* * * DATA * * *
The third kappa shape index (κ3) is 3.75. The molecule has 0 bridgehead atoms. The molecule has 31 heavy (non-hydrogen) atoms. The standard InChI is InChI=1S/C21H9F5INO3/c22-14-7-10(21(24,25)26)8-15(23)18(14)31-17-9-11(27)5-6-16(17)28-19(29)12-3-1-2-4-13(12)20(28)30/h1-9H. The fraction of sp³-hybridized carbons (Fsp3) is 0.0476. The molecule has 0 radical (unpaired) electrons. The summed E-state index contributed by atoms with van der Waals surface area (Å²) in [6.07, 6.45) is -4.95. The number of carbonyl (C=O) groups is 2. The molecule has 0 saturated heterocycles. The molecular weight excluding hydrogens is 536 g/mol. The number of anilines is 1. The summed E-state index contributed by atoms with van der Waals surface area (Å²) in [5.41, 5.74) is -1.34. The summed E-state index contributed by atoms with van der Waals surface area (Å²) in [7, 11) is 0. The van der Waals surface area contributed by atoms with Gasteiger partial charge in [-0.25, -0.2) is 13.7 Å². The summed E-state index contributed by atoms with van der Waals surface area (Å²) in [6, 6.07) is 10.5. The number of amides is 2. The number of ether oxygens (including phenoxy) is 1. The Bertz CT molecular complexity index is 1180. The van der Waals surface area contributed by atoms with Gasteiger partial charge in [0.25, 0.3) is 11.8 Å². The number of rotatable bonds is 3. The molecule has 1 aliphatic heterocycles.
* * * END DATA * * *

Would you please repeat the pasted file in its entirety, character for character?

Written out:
The third kappa shape index (κ3) is 3.75. The molecule has 0 bridgehead atoms. The molecule has 31 heavy (non-hydrogen) atoms. The standard InChI is InChI=1S/C21H9F5INO3/c22-14-7-10(21(24,25)26)8-15(23)18(14)31-17-9-11(27)5-6-16(17)28-19(29)12-3-1-2-4-13(12)20(28)30/h1-9H. The fraction of sp³-hybridized carbons (Fsp3) is 0.0476. The molecule has 0 radical (unpaired) electrons. The summed E-state index contributed by atoms with van der Waals surface area (Å²) in [6.07, 6.45) is -4.95. The number of carbonyl (C=O) groups is 2. The molecule has 0 saturated heterocycles. The molecular weight excluding hydrogens is 536 g/mol. The number of anilines is 1. The summed E-state index contributed by atoms with van der Waals surface area (Å²) in [5.41, 5.74) is -1.34. The summed E-state index contributed by atoms with van der Waals surface area (Å²) in [7, 11) is 0. The van der Waals surface area contributed by atoms with Gasteiger partial charge in [-0.25, -0.2) is 13.7 Å². The summed E-state index contributed by atoms with van der Waals surface area (Å²) in [6, 6.07) is 10.5. The number of amides is 2. The number of ether oxygens (including phenoxy) is 1. The Bertz CT molecular complexity index is 1180. The van der Waals surface area contributed by atoms with Gasteiger partial charge in [0.25, 0.3) is 11.8 Å². The number of rotatable bonds is 3. The molecule has 1 aliphatic heterocycles.